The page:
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Sunday, Oct. 4, 2009

Big Star

Keep an Eye on the Sky (Rhino)

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Their name couldn’t have been more optimistic or revealing. Big Star wasn’t conceived as an art project or an alternative to anything, but as a band following the pop-rock line first drawn by the Beatles and other great ‘60s groups. But the star they were born under in the early ‘70s was not a sign of success, at least when measured in sales and airplay. As noted in one of several perceptive essays in the booklet accompanying the four-CD career retrospective, Keep an Eye on the Sky, the Memphis band suffered from a series of fatal snafus involving labels and distribution.

Their records never found their way to the mainstream, or even into many record stores, but into the hands of musicians and collectors. During the ‘80s they became a posthumous influence on everyone from REM and Cheap Trick to the dBs and the Replacements. Their failure in the marketplace became a badge of integrity and the rarity of their recordings only enhanced their importance in High-Fidelity circles where obscurity was cool.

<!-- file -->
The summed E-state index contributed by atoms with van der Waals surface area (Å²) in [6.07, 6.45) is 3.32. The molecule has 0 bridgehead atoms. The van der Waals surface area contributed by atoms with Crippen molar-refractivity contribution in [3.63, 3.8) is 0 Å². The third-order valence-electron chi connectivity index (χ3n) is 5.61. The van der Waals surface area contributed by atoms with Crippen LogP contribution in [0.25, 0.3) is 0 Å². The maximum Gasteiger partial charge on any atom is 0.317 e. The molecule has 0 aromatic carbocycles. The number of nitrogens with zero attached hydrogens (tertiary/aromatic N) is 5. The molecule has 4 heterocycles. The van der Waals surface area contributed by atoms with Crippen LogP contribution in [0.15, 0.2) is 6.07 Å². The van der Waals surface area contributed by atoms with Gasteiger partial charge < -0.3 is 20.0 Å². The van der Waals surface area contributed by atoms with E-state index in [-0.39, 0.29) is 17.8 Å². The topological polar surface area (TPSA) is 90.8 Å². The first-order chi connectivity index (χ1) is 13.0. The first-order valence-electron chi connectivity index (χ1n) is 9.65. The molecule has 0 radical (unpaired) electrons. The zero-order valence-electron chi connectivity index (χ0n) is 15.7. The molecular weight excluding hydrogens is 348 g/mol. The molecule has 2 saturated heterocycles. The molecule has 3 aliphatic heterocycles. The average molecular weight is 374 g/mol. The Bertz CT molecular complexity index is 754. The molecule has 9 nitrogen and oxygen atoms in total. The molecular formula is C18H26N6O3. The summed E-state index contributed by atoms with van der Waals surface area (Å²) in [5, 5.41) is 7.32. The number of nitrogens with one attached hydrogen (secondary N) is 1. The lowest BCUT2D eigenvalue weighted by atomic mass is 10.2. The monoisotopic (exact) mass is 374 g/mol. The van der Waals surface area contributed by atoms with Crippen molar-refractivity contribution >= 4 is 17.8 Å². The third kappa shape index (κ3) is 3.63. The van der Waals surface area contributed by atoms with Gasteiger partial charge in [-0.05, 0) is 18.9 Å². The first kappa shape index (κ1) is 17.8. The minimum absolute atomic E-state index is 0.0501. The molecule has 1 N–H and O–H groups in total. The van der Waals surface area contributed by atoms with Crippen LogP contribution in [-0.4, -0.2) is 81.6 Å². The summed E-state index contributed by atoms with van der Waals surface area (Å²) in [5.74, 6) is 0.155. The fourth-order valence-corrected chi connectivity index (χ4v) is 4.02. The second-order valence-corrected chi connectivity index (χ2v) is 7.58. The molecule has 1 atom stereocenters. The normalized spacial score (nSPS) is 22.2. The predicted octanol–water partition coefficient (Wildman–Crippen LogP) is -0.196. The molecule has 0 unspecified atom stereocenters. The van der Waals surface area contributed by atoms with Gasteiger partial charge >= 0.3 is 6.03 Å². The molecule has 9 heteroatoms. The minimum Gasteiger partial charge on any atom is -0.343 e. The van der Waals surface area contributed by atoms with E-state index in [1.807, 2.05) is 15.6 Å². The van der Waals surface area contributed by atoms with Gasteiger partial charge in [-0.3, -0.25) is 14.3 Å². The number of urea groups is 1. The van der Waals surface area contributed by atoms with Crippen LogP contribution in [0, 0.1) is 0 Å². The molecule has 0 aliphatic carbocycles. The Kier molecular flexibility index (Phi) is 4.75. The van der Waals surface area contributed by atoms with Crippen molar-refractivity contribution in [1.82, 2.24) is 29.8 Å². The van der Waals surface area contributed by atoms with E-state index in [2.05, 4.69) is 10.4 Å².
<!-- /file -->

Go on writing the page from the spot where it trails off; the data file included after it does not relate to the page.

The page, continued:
After psychedelia, rock reached a fork in the road. Where many bands went down the heavier path toward metal, Big Star followed the pop direction of Badfinger and the Raspberries. The Beatles were certainly an inspiration, but Big Star’s songs also echoed the Byrds and sometimes had a country-rock guitar accent. A track from their 1971 debut album, “The India Song,” heard on Keep an Eye in two alternate versions, sounds closer to Traffic with its acoustic guitar-mellotron mix. Big Star could rock, but some of their softer songs would not have sounded out of place on AM radio alongside America and Bread. However, the Top-40 was nowhere in reach for Big Star, who recorded three albums before disappearing into an unanticipated, subterranean level of cult success. They became one of the great paradoxes of ‘70s rock, the unpopular pop band.

Aside from tracks and alternate mixes from Big Star’s trio of LPs, Keep an Eye on the Sky collects sketchy early demos, Chris Bell’s post-Star and a full disc of live recordings. Anyone who ever cared about the band (and their number has grown through the years) will want this lavishly produced set.